When an oily film forms on top of the water, it indicates the tank is dirty or the elements that keep the water healthy are out of balance. Removing the slick is only a temporary solution; identify the cause and restore balance to prevent it from reoccuring.
Fish excrement, dying plants and leftover pieces of food and any other type of organic decay that aren't removed through cleaning and filtration contaminate aquarium water. When the surface of the water isn't moving enough to keep contaminants circulating throughout the tank, they will float to the top and group together, forming sometimes an oily film on the surface. You can remove some of the film by dragging a paper towel across the top of the water or by capturing the oil slick during a water change by scooping it up into a pitcher or container. To prevent it from forming again, either increase the agitation of the surface water or install a skimmer.
The decay process is one way that food can cause an oil slick, but oil contained in the food can also cause an oil slick. The oil is released upon contact with the water. Fresh foods as well as some flake foods contain oils that contaminate the aquarium. Remove the oil in the same way as an organic waste film, with a paper towel or during a water change. A permanent solution is to change the type of food and increase surface agitation. Occasionally, oil released during cooking in the kitchen can settle on the surface of water in the aquarium, even if the tank is located in a neighboring room. In this case, it may be necessary to move the tank farther away from the kitchen or run an exhaust fan when cooking.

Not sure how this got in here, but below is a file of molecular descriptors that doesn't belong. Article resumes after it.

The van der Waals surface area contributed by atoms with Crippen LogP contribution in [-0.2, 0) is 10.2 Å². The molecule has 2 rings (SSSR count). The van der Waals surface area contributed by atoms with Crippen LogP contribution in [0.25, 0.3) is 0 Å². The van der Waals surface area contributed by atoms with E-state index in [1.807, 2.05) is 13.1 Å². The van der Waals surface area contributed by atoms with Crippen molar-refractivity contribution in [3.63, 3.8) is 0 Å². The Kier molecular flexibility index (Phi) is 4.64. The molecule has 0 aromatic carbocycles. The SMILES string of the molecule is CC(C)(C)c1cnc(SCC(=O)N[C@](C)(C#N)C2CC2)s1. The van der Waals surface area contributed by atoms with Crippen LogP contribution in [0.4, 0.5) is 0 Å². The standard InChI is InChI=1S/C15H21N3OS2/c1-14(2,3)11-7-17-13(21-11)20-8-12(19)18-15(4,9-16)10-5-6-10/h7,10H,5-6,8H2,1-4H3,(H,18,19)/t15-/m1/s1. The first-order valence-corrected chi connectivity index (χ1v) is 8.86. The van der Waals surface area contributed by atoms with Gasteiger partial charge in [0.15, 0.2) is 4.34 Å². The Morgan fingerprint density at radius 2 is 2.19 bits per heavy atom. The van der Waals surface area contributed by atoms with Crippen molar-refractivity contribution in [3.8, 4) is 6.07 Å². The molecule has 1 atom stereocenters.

An algae bloom is more likely to cause a bright green color throughout the entire tank than an oil slick, but it can cause a colored film on the water's surface that may appear oily. An algae bloom is caused by a combination of too much light and poor water quality. Remove a surface slick caused by algae by scooping out as much of the algae as possible. This is only a small part of the solution. Clean the tank and filtration system, lower the lighting and monitor water quality closely. Reducing the level of nitrates in the water will help.
Like an algae bloom, a bacteria bloom is a sudden overabundance of bacteria in the tank. It can include both harmful and beneficial bacteria, but during a bloom even bacteria that are normally good for your fish can become dangerous. Under normal conditions, a protein skimmer will prevent bacteria from forming a film on the water's surface and bring the bloom under control. But during a severe bloom, a skimmer will be rendered ineffective. Use an oxidation agent to allow the skimmer to control the bacteria.